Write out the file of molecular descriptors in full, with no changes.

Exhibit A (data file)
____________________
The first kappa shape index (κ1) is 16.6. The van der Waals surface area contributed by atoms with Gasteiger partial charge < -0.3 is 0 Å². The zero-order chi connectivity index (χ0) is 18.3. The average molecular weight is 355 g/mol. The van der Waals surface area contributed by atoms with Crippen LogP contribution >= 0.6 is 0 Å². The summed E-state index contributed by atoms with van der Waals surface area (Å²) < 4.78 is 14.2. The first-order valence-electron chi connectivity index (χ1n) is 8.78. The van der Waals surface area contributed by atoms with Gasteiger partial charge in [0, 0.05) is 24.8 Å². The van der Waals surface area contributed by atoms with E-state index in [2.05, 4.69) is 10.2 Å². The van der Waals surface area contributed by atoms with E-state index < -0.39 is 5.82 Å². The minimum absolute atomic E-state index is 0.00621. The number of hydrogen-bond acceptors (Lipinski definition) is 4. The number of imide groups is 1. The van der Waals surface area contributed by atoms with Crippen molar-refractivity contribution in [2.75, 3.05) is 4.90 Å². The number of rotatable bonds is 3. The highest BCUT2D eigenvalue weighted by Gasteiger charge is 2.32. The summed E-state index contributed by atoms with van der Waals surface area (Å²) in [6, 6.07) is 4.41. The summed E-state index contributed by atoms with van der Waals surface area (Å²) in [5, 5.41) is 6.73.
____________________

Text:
The first kappa shape index (κ1) is 16.6. The van der Waals surface area contributed by atoms with Gasteiger partial charge < -0.3 is 0 Å². The zero-order chi connectivity index (χ0) is 18.3. The average molecular weight is 355 g/mol. The van der Waals surface area contributed by atoms with Crippen LogP contribution >= 0.6 is 0 Å². The summed E-state index contributed by atoms with van der Waals surface area (Å²) < 4.78 is 14.2. The first-order valence-electron chi connectivity index (χ1n) is 8.78. The van der Waals surface area contributed by atoms with Gasteiger partial charge in [0, 0.05) is 24.8 Å². The van der Waals surface area contributed by atoms with E-state index in [2.05, 4.69) is 10.2 Å². The van der Waals surface area contributed by atoms with E-state index < -0.39 is 5.82 Å². The minimum absolute atomic E-state index is 0.00621. The number of hydrogen-bond acceptors (Lipinski definition) is 4. The number of imide groups is 1. The van der Waals surface area contributed by atoms with Crippen molar-refractivity contribution in [2.75, 3.05) is 4.90 Å². The number of rotatable bonds is 3. The highest BCUT2D eigenvalue weighted by Gasteiger charge is 2.32. The summed E-state index contributed by atoms with van der Waals surface area (Å²) in [6, 6.07) is 4.41. The summed E-state index contributed by atoms with van der Waals surface area (Å²) in [5, 5.41) is 6.73.